Fearing Fire, Mountain Residents Try Desperately to Get Rid of Dead Trees
Loggers pull on a tagline to bring down a dead Ponderosa pine tree in Gerd Stoeker's backyard. (Alice Daniel/KQED)
Logger Hudson Fisk is on the ground looking up at a dead Ponderosa pine he and his team are about to fell. At the top, a climber cuts off the last of the limbs with a chainsaw. He ties a rope or tagline around the trunk, descends the tree by a third, and saws a notch. Then he starts cutting off the first section.
Fisk and three other men pull on the other end of the tagline.
“Keep cutting!” someone yells to the climber. “Keep cutting until it falls off that tree!”
In a matter of seconds, the first section of the tree is down. Boom!
Hudson Fisk’s Tree and Excavating Service is under a lot of pressure these days. A deadly mix of drought and beetle infestation has killed millions of Ponderosa pines in the southern Sierra Nevada. And mountain residents are practically begging for Fisk’s help.
“We work as fast as we can, but it’s overwhelming right now,” Fisk says. He’s getting 10 to 15 calls daily from homeowners in the foothills anxious to get rid of dead trees like the one he just felled for Gerd Stoecker.
Stoecker's land has "suffered a pretty major infestation of pine beetles,” Fisk says.
Stoecker agrees. “It’s depressing,” he says. “The trees make up the property. That’s why we bought it.”
Stoecker owns about 40 acres, and in the next few days he’ll have 11 dead trees removed near his house. It’s costing him plenty and he’s not even making money on the wood because sawmills are flooded with fire salvage.
He says many homeowners can’t afford to have their trees removed and are just crossing their fingers that nothing bad happens. “Hopefully nothing falls on the house or the roof or somebody gets hurts,” Stoecker says.
Or there’s a wildfire.
“These go up like torches, you know, if there would be a fire,” he adds. “You’re removing fuel, basically.”
And because the trees are dead, they burn violently, especially if the fire gets up in the canopy, says Fisk, who is also a firefighter.
“If it gets hot again like it was a few weeks ago, it could be a catastrophic year,” he adds. “It could really turn bad.”
It’s why Len Nielson, a unit forester for MMU Cal Fire, has spent countless days advising homeowners on tree removal. On this Friday, it’s his day off but he’s still taking the time to drop off forestry permits to Lee Hohweiler, who needs them to have logs removed from his 25-acre property. He has already felled 24 dead trees.
“So I’m gonna give you these,” says Nielson, handing him the permits. The key to removing wood, he adds, is hiring a licensed timber operator.
“Fisk could do these, right?” asks Hohweiler.
“Correct,” Nielson says. “He absolutely turns these in to me. I have probably ten of these right now on my desk from Hudson.”
Nielson says Mariposa County alone has lost 30 to 40 percent of its Ponderosa pines. That number will likely double by next year.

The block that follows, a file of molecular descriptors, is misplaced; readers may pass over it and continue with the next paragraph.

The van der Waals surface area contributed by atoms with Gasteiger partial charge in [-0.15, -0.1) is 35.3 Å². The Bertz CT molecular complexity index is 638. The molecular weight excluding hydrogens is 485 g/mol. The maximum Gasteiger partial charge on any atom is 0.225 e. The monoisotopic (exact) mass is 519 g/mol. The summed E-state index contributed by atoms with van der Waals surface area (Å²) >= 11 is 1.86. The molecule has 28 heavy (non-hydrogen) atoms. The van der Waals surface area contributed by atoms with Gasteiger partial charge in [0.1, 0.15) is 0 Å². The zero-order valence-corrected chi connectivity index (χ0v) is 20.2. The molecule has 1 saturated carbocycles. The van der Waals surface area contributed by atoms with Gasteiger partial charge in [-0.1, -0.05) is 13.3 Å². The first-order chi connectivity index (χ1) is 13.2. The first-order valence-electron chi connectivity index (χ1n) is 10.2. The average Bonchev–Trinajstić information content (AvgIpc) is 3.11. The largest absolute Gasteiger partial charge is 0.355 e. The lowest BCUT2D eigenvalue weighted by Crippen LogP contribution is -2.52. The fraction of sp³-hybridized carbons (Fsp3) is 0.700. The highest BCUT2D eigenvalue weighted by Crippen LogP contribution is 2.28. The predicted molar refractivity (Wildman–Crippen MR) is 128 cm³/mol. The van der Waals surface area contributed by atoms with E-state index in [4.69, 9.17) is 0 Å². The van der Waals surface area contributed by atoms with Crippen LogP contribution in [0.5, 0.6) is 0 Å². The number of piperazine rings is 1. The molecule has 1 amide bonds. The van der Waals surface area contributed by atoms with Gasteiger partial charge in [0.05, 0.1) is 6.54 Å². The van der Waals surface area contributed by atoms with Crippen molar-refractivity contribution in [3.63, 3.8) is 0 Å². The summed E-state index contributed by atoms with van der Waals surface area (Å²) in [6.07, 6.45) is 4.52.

“So let’s look at some of your trees,” Nielson says. “Some of these trees are already showing signs of mortality that are still green.”
The signs of mortality come from bark beetles that have drilled into the tree and girdled it. In a non-drought year, the trees would be more resilient. Nielson points to a glob of sap on the tree. It’s the size of a fingertip and it’s called a pitch pocket.
"The bug drills into the tree,” Nielson says. “The tree actually produces a little extra sap and pitch, and captures that bug and pushes it back out the hole that it made.”
But the drought has stressed the trees enough that they can’t fight off the epidemic numbers of bark beetles. In just one year, one mating pair of beetles can reproduce 12 million offspring.
“How come I’ve never seen any of the beetles?” Hohweiler asks.
“Because the beetles are about the size of a grain of rice,” Nielson says. He pops some of the bark off the tree in hopes of finding one. “These beetles have already left the building,” he says, when he doesn’t see any.
“Where did they go?” asks Hohweiler.
“They’re airborne and they’ve gone to the tree next door.”
And to the tree after that, and the tree after that, says Nielson. In fact, there’s really nothing that can stop an outbreak like this.
Nielson points to some track marks or egg galleries on a huge tree trunk.
“It looks like someone took a bowl of spaghetti and threw it on the tree and peeled it off and left those marks,” he says.
It’s not just wildfires that homeowners need to worry about, says Nielson. These trees will also suffer wind breakage from big storms and fall on roads and trails.
“Remember a few years ago when we had that big freak snowstorm?” he asks Hohweiler.
“Oh yeah! I’d stand out here and listen to the trees breaking.”
“Exactly” says Nielson. “And those were green healthy trees.”
Hohweiler says he’s removing the trees because he wants to be a good steward of the land. But watching the pines die is breaking his heart. “It’s pretty emotional,” he says.
Some of the trees he felled were 150 years old. Hohweiler knows new ones will grow, but he’s 67 -- and it takes a long time for a tree to get big.
“I’m never gonna see them again,” he says.
Hohweiler turns to Nielson’s 16-year-old daughter, who’s been accompanying her father today.